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The risk factors and impact on survival of feeding tube placement in nursing home residents with severe cognitive impairment.
Arch Intern Med. 1997 Feb 10; 157(3):327-32.AI

Abstract

BACKGROUND

The provision of artificial enteral nutrition to an aged person with severe cognitive impairment is a complex dilemma in the long-term care setting.

OBJECTIVE

To determine the risk factors and impact on survival of feeding tubes in nursing home residents with advanced cognitive impairment.

METHODS

We conducted a cohort study with 24-month follow-up using Minimum Data Set resident assessments on 1386 nursing home residents older than 65 years with recent progression to severe cognitive impairment in the state of Washington. Residents within this population who underwent feeding tube placement were identified. Clinical characteristics and survival for a period of 24 months were compared for residents who were and were not tube fed.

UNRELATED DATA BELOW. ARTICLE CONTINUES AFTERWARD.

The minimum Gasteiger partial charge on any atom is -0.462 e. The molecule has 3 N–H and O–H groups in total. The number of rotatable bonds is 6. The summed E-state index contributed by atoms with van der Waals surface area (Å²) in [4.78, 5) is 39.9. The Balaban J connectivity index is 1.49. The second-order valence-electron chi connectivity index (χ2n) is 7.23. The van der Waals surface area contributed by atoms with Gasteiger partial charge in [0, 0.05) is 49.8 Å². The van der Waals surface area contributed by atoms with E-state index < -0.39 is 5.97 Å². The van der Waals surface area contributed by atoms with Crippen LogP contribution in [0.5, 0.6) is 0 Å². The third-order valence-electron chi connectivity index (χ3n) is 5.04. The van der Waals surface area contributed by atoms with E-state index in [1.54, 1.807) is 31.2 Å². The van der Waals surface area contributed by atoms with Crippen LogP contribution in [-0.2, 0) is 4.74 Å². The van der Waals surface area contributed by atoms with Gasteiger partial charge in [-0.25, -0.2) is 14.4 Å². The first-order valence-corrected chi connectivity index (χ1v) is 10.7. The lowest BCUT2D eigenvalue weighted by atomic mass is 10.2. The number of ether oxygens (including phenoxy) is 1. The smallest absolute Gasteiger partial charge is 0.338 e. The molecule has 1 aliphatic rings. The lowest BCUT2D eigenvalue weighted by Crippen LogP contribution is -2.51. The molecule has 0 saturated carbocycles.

RESULTS

Among the residents with recent progression to severe cognitive impairment, 9.7% underwent placement of a feeding tube. Factors independently associated with feeding tube placement included age younger than 87 years (odds ratio [OR], 1.85; 95% confidence interval [CI], 1.25-2.78), aspiration (OR, 5.46; 95% CI, 2.66-11.20), swallowing problems (OR, 3.00; 95% CI, 1.81-4.97), pressure ulcer (OR, 1.64; 95% CI, 1.23-2.95), stroke (OR, 2.12; 95% CI, 1.17-2.62), less baseline functional impairment (OR, 2.07; 95% CI, 1.27-3.36), no do-not-resuscitate order (OR, 3.03; 95% CI, 1.92-4.85), and no dementia (OR, 2.17; 95% CI, 1.43-3.22). Survival did not differ between groups of residents with and without feeding tubes even after adjusting for independent risk factors for feeding tube placement.